A secondary antibody aids in the detection, sorting or purification of target antigens by binding to the primary antibody, which directly binds to the target antigen. Since, the vast majority of primary antibodies are produced in just a few host animal species, with nearly all of the antibodies being of the IgG class, it is easy and economical for manufacturers to produce and supply ready-to-use secondary antibodies that are applicable for most methods and detection systems. There are many secondary antibody options available for purity level, specificity and label type no matter the application.

Video summary of secondary antibodies

Watch this video on using secondary antibodies for signal amplification

Advantages of using secondary antibodies

Secondary antibodies are used for the indirect detection of a target to which a specific primary antibody is first bound. The secondary antibody must have specificity both for the antibody species as well as the isotype of the primary antibody being used. Also, a secondary antibody generally has a detectable tag or other label facilitating detection or purification.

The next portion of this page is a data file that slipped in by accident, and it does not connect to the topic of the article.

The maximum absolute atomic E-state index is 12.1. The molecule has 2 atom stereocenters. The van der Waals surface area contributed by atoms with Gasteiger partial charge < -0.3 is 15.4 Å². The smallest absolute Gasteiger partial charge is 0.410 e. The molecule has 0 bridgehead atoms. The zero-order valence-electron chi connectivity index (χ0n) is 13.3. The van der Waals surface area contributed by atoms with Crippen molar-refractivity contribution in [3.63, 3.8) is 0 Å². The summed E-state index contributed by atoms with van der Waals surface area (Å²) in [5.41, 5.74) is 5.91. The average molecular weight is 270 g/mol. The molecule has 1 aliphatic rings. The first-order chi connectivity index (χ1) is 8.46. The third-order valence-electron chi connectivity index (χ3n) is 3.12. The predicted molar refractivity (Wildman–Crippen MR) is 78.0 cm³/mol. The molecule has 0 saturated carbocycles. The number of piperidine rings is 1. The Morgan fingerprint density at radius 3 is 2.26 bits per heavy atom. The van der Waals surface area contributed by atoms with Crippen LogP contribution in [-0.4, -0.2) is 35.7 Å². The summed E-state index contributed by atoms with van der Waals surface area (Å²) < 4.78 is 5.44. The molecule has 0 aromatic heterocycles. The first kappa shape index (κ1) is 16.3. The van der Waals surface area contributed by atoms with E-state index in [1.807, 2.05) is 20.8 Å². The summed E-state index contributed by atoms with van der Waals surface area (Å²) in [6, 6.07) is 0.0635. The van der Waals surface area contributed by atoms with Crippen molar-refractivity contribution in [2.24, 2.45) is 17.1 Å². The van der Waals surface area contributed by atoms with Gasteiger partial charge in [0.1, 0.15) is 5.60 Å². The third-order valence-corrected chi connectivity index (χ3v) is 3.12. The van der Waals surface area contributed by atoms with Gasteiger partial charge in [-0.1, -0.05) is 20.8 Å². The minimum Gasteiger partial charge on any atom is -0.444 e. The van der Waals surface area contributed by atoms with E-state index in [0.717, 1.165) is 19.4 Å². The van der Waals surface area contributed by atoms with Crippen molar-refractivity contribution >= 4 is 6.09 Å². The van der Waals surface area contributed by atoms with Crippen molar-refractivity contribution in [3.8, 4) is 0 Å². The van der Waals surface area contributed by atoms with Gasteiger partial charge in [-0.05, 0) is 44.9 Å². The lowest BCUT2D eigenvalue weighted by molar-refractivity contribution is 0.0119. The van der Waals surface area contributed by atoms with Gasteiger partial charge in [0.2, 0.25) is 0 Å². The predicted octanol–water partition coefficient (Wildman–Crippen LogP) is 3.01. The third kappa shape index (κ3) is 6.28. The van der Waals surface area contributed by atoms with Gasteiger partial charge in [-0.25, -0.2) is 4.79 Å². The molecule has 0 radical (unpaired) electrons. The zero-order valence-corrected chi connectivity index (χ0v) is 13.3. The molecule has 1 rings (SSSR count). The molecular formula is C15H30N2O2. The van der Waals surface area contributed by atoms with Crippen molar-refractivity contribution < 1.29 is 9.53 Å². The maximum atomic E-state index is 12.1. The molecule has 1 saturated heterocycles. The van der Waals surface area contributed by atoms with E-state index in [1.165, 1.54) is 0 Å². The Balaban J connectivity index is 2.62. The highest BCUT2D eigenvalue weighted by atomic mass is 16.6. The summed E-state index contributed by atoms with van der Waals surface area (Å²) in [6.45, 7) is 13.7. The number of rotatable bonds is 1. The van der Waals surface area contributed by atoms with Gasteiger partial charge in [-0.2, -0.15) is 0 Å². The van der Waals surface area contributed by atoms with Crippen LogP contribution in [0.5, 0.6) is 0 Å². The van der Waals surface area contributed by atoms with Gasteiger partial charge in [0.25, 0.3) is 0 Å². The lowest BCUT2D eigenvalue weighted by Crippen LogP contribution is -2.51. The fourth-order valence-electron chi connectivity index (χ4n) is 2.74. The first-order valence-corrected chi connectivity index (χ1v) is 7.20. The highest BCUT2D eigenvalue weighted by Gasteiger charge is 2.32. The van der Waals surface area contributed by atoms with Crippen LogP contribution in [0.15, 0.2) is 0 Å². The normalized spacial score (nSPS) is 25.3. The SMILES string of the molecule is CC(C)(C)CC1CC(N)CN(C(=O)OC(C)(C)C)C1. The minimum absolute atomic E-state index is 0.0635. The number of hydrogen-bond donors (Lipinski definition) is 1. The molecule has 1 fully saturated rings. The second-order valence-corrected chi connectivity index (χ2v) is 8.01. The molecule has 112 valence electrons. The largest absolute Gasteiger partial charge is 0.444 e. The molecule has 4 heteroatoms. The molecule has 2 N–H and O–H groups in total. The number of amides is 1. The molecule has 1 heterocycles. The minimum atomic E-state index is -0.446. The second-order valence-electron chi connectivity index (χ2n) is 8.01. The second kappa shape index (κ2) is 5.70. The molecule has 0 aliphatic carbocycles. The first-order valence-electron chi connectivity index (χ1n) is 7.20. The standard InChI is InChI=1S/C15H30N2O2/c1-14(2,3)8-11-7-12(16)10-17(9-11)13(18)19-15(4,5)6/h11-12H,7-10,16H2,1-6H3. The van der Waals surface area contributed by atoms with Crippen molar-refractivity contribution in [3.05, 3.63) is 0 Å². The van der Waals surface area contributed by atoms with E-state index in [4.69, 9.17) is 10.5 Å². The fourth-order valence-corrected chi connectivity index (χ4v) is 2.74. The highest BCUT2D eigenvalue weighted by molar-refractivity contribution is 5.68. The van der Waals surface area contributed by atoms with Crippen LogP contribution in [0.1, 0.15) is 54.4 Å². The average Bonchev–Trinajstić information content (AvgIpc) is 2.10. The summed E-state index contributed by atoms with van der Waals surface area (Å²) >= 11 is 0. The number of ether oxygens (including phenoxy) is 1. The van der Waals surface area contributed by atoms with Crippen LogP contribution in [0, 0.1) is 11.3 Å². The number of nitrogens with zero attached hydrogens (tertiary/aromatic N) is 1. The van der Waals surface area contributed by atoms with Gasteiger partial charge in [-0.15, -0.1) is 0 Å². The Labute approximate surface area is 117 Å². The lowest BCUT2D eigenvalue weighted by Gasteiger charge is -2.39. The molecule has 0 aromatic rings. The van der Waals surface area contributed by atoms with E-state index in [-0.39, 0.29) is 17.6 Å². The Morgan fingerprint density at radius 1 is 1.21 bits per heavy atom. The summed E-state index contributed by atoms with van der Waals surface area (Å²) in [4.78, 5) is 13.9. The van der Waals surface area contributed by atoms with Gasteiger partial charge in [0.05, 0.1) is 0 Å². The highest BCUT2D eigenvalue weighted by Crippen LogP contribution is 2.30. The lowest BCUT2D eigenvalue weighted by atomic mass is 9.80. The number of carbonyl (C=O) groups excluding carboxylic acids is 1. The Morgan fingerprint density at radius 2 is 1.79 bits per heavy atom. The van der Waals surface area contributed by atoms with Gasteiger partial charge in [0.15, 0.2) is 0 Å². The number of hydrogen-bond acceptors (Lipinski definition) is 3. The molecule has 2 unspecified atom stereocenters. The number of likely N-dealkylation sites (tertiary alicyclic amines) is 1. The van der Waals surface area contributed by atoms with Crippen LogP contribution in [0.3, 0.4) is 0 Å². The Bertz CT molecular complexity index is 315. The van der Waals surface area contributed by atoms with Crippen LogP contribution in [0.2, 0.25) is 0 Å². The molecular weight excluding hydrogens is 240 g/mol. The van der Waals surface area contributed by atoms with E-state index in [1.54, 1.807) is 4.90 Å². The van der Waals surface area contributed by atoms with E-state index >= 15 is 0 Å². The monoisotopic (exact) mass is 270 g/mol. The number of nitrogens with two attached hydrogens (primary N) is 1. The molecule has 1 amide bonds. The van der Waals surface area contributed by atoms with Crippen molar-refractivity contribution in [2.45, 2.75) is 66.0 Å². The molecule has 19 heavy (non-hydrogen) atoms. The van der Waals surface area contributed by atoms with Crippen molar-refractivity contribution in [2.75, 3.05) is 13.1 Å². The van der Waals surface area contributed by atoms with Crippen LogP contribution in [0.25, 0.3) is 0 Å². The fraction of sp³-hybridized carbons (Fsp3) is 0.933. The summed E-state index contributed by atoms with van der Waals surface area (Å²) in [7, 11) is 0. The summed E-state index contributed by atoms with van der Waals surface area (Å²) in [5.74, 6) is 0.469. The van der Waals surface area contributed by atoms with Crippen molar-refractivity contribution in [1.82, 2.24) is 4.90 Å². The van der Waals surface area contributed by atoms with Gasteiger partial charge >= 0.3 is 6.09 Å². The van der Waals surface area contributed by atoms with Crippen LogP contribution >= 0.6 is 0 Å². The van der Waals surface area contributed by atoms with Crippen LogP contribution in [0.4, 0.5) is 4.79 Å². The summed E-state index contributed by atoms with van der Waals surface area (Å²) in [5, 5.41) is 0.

Indirect detection of the target antigen using secondary antibodies requires more steps than direct detection using primary antibodies. However, the advantage of indirect detection is increased sensitivity due to the signal amplification from multiple secondary antibodies binding to a single primary antibody. In addition, a given secondary antibody can be used with any primary antibody of the same type and host species, making it an infinitely more versatile reagent than individually labeled primary antibodies. Secondary antibodies with specificity for the primary antibodies of common species are commercially available pre-conjugated with many of the common labels, including fluorescent and enzyme conjugate options.